The OECD and IMF have reported recently that global economic momentum has faltered and is likely to remain slow. Inhibiting factors include trade tensions, corporate and government debt, disruptive technologies and more. Corporate leaders are well aware of the trend. As one Harvard Business Review article puts it, “Many C-suite executives are already anticipating recession in the next few years and quietly gearing up for it.”
The UK has introduced rules to eliminate the advantages of owning UK property through an offshore investment vehicle such as a company or trust. The process is known as "enveloping," and as a result of the new rules, many shareholders of UK companies are considering "de-enveloping" their properties by transferring them to personal ownership.
As a multinational business expands it becomes more complex and difficult to manage. Whether your organization has grown organically and/or through acquisition, just keeping track of your legal entities can become challenging, to say nothing of understanding why they were established and if you still need them. Just as important is understanding and fulfilling your compliance obligations in all your countries of operation. Each entity will have its own set of local corporate filing deadlines, director requirements, bank account considerations and more. Even if you eventually get control over these obligations, one or more of your countries of operation will change an existing regulation or add a new one, leaving you scrambling to comply.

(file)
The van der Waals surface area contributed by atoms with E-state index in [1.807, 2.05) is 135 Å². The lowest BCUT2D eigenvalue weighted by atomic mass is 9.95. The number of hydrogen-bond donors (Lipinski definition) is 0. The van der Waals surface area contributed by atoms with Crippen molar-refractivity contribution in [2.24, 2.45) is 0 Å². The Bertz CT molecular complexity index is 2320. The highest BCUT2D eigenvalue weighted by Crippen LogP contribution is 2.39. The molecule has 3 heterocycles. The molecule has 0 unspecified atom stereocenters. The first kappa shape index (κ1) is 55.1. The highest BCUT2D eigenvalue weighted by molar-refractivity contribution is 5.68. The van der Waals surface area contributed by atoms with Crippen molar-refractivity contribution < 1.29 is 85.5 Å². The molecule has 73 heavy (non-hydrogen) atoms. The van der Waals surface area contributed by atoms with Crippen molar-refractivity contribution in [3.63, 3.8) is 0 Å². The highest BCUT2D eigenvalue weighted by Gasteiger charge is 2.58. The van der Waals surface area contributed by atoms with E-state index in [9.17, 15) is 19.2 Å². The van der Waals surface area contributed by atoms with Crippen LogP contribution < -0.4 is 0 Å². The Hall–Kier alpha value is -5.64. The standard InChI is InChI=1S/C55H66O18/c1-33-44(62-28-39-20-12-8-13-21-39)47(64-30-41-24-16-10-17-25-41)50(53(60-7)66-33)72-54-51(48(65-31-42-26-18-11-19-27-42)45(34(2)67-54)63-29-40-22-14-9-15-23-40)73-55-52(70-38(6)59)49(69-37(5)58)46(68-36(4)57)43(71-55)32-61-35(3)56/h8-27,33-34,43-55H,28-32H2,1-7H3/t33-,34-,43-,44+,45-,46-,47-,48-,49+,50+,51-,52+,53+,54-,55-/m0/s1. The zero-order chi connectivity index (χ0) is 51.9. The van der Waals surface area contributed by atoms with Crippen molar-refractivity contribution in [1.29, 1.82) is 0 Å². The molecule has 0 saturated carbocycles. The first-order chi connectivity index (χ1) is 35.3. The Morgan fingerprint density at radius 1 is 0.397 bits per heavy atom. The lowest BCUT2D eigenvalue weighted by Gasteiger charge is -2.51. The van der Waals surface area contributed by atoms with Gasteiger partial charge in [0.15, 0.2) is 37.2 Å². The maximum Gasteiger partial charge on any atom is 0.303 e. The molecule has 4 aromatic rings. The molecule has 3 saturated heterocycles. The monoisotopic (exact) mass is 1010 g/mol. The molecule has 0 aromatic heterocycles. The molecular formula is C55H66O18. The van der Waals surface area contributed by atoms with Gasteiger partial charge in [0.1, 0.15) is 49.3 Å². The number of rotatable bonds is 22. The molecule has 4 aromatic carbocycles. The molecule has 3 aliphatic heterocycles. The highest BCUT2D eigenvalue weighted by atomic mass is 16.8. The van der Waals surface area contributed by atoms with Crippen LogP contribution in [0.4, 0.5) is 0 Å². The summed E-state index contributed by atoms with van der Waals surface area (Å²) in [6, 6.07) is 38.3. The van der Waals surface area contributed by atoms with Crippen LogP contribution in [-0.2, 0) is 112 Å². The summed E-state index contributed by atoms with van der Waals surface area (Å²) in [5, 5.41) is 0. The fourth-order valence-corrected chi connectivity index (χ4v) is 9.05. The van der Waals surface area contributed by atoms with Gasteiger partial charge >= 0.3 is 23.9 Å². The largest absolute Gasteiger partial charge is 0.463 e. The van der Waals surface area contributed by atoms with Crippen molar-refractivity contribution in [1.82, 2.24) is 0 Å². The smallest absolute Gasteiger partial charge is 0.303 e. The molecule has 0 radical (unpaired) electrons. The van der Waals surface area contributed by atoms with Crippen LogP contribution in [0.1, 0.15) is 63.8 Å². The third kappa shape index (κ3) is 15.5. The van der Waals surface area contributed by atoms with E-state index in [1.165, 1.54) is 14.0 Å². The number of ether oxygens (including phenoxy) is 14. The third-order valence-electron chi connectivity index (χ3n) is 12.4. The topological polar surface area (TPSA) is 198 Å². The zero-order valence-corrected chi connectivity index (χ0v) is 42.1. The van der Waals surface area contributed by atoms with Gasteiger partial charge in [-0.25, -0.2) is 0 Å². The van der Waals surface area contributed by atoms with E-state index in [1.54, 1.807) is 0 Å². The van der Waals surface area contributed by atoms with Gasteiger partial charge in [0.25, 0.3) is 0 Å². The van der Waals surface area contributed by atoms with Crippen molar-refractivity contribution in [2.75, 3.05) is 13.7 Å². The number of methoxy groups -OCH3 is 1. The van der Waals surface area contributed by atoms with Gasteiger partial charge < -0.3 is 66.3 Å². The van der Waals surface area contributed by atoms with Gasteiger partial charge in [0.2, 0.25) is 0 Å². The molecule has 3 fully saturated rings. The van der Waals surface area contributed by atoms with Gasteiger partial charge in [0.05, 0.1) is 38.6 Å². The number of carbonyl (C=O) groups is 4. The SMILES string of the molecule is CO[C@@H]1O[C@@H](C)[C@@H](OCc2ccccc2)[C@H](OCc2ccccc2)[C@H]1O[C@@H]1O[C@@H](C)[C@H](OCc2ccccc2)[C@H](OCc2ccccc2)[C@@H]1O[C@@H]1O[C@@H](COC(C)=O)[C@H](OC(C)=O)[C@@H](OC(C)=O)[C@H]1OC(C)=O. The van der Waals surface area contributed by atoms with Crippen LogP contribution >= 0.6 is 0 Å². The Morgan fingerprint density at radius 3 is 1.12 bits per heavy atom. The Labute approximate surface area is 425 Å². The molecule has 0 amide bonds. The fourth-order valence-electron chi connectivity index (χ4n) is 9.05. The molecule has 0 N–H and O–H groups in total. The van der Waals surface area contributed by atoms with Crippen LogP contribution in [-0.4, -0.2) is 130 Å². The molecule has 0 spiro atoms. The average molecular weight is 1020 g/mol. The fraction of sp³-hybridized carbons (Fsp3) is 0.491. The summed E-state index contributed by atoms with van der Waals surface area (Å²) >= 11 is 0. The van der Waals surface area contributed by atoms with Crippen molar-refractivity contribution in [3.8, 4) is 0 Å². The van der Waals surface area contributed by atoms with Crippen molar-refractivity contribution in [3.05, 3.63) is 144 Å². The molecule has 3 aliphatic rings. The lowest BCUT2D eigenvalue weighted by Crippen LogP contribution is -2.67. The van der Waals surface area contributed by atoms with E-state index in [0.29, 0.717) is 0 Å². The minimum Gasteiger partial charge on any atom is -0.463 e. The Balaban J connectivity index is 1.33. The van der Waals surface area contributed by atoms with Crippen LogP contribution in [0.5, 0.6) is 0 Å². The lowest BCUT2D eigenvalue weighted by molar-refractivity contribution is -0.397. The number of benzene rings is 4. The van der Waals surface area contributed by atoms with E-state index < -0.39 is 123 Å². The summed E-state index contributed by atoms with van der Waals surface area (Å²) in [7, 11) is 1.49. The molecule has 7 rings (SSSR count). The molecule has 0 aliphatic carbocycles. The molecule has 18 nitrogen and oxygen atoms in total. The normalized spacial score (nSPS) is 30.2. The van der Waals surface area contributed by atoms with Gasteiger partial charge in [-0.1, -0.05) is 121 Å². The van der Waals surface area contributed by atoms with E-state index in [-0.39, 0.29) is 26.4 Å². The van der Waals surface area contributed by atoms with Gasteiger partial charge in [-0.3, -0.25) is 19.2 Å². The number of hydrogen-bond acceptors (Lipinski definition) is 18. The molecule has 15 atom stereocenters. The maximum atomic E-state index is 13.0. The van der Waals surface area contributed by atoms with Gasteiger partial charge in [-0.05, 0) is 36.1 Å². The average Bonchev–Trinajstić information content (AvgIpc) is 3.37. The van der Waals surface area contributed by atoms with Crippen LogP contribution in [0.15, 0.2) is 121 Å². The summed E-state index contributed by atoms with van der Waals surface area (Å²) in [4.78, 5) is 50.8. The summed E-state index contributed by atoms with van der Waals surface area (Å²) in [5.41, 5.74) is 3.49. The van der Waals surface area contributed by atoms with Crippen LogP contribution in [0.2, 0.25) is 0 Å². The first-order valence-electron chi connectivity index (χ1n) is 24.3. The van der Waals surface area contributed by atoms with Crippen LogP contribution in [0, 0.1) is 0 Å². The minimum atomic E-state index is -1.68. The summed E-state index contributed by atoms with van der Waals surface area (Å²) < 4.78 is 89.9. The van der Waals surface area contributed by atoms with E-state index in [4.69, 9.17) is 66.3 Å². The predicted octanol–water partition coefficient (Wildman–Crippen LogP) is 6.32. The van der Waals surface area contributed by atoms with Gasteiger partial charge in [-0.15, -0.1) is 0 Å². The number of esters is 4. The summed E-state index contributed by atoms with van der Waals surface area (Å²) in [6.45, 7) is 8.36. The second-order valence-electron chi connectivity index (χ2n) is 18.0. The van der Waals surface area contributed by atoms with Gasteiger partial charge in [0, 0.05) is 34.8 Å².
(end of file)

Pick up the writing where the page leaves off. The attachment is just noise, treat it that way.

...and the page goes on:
Recent, long-anticipated changes to Canada’s Labour Code came as a result of increased global competition and rapid technological advancements that have altered the way businesses operate. Here's a summary of the most important changes.
This month, the OECD proposed rules to ensure multinational companies pay tax in countries where they have significant consumer activities and generate profits. The rules could effect a radical shift in how businesses are taxed.
In this second post of a two-part series, we look at how coming EU VAT changes will affect e-commerce businesses based outside the European Union. We also look at the role of online marketplaces under the changes.